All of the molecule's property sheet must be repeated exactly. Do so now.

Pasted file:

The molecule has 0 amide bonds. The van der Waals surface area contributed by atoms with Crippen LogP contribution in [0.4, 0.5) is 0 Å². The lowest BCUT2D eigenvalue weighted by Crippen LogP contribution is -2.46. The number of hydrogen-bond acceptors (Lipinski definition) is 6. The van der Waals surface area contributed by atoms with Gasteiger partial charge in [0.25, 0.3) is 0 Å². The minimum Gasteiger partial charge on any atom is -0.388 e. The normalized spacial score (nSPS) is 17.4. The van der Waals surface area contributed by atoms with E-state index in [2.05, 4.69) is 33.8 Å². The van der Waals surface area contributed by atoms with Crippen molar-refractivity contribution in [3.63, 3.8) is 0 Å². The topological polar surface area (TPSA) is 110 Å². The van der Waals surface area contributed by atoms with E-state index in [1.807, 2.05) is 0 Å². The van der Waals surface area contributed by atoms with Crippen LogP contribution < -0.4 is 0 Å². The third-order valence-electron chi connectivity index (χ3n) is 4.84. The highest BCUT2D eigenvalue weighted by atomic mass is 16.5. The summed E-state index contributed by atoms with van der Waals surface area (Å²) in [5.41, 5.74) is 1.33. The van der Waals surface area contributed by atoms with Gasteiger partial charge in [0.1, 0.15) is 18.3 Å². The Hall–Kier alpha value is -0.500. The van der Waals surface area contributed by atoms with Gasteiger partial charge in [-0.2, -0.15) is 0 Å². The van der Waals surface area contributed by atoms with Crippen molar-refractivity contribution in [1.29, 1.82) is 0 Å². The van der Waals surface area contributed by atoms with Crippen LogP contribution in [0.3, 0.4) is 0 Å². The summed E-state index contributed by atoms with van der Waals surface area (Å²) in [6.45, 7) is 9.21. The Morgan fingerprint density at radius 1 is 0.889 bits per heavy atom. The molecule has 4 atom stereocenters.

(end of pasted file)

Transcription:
The molecule has 0 amide bonds. The van der Waals surface area contributed by atoms with Crippen LogP contribution in [0.4, 0.5) is 0 Å². The lowest BCUT2D eigenvalue weighted by Crippen LogP contribution is -2.46. The number of hydrogen-bond acceptors (Lipinski definition) is 6. The van der Waals surface area contributed by atoms with Gasteiger partial charge in [0.25, 0.3) is 0 Å². The minimum Gasteiger partial charge on any atom is -0.388 e. The normalized spacial score (nSPS) is 17.4. The van der Waals surface area contributed by atoms with E-state index in [2.05, 4.69) is 33.8 Å². The van der Waals surface area contributed by atoms with Crippen molar-refractivity contribution in [3.63, 3.8) is 0 Å². The topological polar surface area (TPSA) is 110 Å². The van der Waals surface area contributed by atoms with E-state index in [1.807, 2.05) is 0 Å². The van der Waals surface area contributed by atoms with Crippen LogP contribution < -0.4 is 0 Å². The third-order valence-electron chi connectivity index (χ3n) is 4.84. The highest BCUT2D eigenvalue weighted by atomic mass is 16.5. The summed E-state index contributed by atoms with van der Waals surface area (Å²) in [5.41, 5.74) is 1.33. The van der Waals surface area contributed by atoms with Gasteiger partial charge in [0.1, 0.15) is 18.3 Å². The Hall–Kier alpha value is -0.500. The van der Waals surface area contributed by atoms with Gasteiger partial charge in [-0.2, -0.15) is 0 Å². The van der Waals surface area contributed by atoms with Crippen molar-refractivity contribution in [1.29, 1.82) is 0 Å². The van der Waals surface area contributed by atoms with Crippen LogP contribution in [0.3, 0.4) is 0 Å². The summed E-state index contributed by atoms with van der Waals surface area (Å²) in [6.45, 7) is 9.21. The Morgan fingerprint density at radius 1 is 0.889 bits per heavy atom. The molecule has 4 atom stereocenters.